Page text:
He says as the ‘tidal wave’ of loan deferral phone calls begins, all of us will be affected by the reduction in retail spending and possible forced sales of houses to repay mortgages. He quotes Commonwealth Bank predictions of a 10 per cent fall in Melbourne house prices and a six per cent national fall.

None of this is good news for older Australians.

At the outset of the pandemic in March, Australians aged between 45 and 65 made up about half of all unemployment support recipients. This had risen by nearly 25 per cent over the past six years.

National Seniors Australia chief advocate Ian Henschke was calling for a lift in the Jobseeker Payment.

“Older Australians struggle to find a job, struggle to make ends meet,” he said.

Judy Higgins, general manager of recruitment agency Olderworkers.com, says the JobSeeker payment for the mature unemployed person was ‘diabolical’.

In June, the Brotherhood of St Laurence published a report that stated up to 30 per cent of the newly unemployed or underemployed nearly 400,000 Australians were aged between 51 and 65.

The Australia Institute senior economist Matt Grudnoff told YourLifeChoices that retirees had not seen any advantage from lower childcare and petrol costs because they were staying at home and travelling less.

The impact of the pandemic on older women has been especially troubling.

“It is not only particularly dangerous to the health of older women, it has also increased their social isolation and exacerbated their precarious financial position, Augustine Zycher wrote for ProBono Australia.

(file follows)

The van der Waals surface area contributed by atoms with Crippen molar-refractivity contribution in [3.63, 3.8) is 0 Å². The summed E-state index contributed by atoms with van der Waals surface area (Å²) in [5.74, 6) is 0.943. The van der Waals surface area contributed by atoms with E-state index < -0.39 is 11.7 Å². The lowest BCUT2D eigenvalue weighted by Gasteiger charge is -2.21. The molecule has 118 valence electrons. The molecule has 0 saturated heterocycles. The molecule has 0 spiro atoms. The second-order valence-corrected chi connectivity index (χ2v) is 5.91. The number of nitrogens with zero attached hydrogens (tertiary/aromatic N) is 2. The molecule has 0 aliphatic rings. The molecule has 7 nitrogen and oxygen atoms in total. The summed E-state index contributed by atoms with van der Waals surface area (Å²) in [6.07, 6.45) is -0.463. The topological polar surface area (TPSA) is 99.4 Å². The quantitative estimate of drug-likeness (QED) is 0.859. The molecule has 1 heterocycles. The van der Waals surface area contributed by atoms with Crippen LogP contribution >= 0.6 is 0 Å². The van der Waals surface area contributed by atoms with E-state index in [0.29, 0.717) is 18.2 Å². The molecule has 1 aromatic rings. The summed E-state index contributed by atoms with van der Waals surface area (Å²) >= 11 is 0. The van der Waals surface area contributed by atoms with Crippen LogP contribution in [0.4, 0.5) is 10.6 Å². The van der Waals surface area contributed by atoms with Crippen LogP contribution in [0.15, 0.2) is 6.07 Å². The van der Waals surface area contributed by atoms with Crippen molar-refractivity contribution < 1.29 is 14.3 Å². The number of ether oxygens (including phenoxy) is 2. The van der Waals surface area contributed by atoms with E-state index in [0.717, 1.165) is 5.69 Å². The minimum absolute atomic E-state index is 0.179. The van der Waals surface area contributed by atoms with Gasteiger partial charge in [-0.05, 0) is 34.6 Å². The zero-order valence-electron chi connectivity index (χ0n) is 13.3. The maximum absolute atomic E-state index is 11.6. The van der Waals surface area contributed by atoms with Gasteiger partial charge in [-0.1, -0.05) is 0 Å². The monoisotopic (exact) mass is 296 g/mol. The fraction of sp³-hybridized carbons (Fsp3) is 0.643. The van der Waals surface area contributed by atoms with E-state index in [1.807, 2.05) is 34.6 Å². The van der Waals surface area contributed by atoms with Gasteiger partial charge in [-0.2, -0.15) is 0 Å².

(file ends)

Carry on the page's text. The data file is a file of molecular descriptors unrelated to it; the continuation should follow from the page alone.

“Indeed, if you are a woman over 50 in Australia and have no financial security, your prospects are increasingly grim. You may well face long-term unemployment, impoverishment and even homelessness.

“For those women who are already retired, the pandemic has increased the numbers who will age into poverty and homelessness. Older women who are desperate enough to withdraw their super during COVID-19 will be left totally vulnerable. Unlike young people, there is no chance of them ever replacing their super. As it is, women retire with around 47 per cent less super than men, if they have any super at all.”

However, some commentators are finding silver linings from the pandemic.

John Edwards, senior fellow at the Lowy Institute, says despite Victoria’s second wave of infection, Australia’s economic recovery from the coronavirus is underway.